view of nearly 100 contributions amounting
to about $9,700 from Michigan National
Bank employees. The contributions en-
titled Fitzgerald to close to $20,000 in
public funding under the new State cam-
paign financing laws. Secretary of State
Richard Austin said he knew of no
illegalities in Fitzgerald's finances.
Fitzgerald said the net effect of Ralls'
charges "substantiated our clean record
and was a source of embarrassment for

RALLS: An outsider looking in

BILL RALLS HAS no legislative exper-
ience and has never before bid for
public office-facts which lead him to
believe that if he is elected, Michigan will
not be watching reruns of the last sixteen
years of Republican rule.
But the boyish-faced political newcomer
has displayed a rather lackluster image
and has centered his campaign around at-
tacks upon the present administration and
his Democratic opponents from the
The former Milliken appointee to the
mostly Republican Public Service Com-
mission (PSC) is hoping his record of
voting against utility rate hikes will propel
him into the Governor's seat.
RALLS IS A young (35) slim, Yale and
Harvard graduate, whose political ex-
perience was acquired while working for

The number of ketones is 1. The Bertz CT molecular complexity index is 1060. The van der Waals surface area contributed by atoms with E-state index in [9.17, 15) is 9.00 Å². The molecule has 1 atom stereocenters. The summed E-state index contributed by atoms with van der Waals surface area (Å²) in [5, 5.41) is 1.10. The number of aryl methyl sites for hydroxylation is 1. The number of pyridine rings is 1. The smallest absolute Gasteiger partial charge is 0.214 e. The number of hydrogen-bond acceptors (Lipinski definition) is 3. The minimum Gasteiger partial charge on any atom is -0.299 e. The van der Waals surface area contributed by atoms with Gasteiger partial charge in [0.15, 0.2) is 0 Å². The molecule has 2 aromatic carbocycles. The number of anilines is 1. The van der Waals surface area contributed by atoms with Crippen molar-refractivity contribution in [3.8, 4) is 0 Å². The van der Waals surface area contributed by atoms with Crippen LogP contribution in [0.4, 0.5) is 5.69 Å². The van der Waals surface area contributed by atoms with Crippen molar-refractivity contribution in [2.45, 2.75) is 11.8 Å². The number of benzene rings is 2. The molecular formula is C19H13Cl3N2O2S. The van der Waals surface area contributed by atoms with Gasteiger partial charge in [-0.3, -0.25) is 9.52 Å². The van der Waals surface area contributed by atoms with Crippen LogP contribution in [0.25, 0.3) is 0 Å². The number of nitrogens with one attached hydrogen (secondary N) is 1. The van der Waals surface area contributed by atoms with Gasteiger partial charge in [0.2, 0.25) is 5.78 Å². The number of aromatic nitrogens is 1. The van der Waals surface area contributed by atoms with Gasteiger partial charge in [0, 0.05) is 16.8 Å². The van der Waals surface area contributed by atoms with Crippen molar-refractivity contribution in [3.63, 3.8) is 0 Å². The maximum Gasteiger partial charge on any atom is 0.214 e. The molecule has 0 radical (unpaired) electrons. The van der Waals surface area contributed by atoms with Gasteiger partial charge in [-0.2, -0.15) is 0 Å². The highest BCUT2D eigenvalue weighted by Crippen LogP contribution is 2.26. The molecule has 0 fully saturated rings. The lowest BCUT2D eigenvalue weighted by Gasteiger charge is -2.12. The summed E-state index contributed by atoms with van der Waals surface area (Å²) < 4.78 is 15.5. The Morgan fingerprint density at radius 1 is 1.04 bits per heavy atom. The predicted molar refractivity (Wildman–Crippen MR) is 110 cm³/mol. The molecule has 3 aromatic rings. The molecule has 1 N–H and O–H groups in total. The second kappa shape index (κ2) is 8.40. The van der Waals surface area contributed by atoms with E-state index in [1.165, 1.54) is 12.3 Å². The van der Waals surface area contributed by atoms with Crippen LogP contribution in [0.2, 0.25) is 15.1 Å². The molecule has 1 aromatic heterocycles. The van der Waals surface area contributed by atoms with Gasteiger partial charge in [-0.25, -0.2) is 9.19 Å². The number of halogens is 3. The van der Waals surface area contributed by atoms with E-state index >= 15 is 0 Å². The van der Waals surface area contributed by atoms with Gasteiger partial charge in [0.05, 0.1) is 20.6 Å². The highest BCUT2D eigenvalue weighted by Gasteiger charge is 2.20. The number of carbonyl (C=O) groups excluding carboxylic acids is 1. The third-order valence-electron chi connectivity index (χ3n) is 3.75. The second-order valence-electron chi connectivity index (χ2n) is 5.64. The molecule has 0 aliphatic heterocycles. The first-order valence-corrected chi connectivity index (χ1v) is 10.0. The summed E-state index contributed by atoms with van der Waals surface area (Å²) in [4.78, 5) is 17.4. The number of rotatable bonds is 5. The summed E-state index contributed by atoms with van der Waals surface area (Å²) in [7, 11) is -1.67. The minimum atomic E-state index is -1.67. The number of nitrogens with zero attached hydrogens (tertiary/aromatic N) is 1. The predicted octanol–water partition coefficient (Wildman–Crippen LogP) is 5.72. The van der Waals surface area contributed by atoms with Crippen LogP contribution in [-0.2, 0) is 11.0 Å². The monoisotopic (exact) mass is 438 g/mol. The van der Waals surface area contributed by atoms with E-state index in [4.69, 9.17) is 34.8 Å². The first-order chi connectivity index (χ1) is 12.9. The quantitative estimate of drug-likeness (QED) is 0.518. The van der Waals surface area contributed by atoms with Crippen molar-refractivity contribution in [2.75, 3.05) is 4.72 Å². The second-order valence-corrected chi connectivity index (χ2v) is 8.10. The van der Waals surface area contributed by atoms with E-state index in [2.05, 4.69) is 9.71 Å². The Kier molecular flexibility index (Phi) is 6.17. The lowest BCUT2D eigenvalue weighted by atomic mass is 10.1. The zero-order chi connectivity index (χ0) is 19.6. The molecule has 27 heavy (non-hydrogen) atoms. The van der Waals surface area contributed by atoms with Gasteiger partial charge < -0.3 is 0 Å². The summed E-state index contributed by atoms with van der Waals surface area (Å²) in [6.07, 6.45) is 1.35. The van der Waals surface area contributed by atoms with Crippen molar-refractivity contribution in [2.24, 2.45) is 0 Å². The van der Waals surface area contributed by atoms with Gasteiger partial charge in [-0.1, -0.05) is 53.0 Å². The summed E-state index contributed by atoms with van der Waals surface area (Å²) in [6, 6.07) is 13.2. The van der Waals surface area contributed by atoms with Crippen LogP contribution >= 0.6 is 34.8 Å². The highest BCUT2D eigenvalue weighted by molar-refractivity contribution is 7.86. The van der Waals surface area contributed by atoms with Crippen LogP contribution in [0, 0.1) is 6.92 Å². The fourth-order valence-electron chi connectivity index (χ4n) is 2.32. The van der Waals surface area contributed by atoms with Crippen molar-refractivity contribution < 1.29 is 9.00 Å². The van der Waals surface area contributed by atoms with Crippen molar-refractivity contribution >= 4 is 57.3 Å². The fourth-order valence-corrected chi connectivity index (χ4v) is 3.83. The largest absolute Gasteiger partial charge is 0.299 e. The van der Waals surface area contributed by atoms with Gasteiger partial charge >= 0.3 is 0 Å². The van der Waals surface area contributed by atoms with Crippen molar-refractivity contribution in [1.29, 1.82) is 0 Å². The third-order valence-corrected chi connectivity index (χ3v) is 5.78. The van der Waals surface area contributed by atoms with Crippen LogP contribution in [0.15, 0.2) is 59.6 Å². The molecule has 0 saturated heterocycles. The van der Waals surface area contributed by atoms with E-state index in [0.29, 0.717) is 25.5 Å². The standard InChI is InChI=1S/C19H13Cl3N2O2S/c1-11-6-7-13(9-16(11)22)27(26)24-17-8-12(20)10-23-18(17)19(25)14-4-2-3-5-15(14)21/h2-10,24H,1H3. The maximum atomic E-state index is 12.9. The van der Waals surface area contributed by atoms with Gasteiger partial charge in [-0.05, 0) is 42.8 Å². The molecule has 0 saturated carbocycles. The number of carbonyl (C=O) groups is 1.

State Senate majority leader Sander
Levin. He also served on the State In-
surance Commission prior to his stint on
the PSC.
Ralls' attire is no flashier than his
discourse. He looks most natural in a suit
and tie whereas the other candidates
merely tolerate the campaign uniform.
The Okemos lawyer sparks little fire in his
speeches. He tends to repeat the same .
statements blasting the Milliken ad-
ministration's handling of the PBB fiasco,
mental health abuses and economic
failures thatlhe was saying six montps ago.

This is not to say the faults he finds have
changed, but he has not come up with any
new ideas or remedies to the ills he is ad-
While facing large audiences, his speech
delivery is uninspiring, halting, laden with
false starts and lacking charisma. But in a
small group or on a one-to-one level, he
comes across as more sincere and concer-
HE IS NOT a member of the state
political establishment, and he considers
that a blessing.
He worked in Gerald Ford's
congressional office during his college
years. This bipartisan experience and the
lack of support from labor and corporate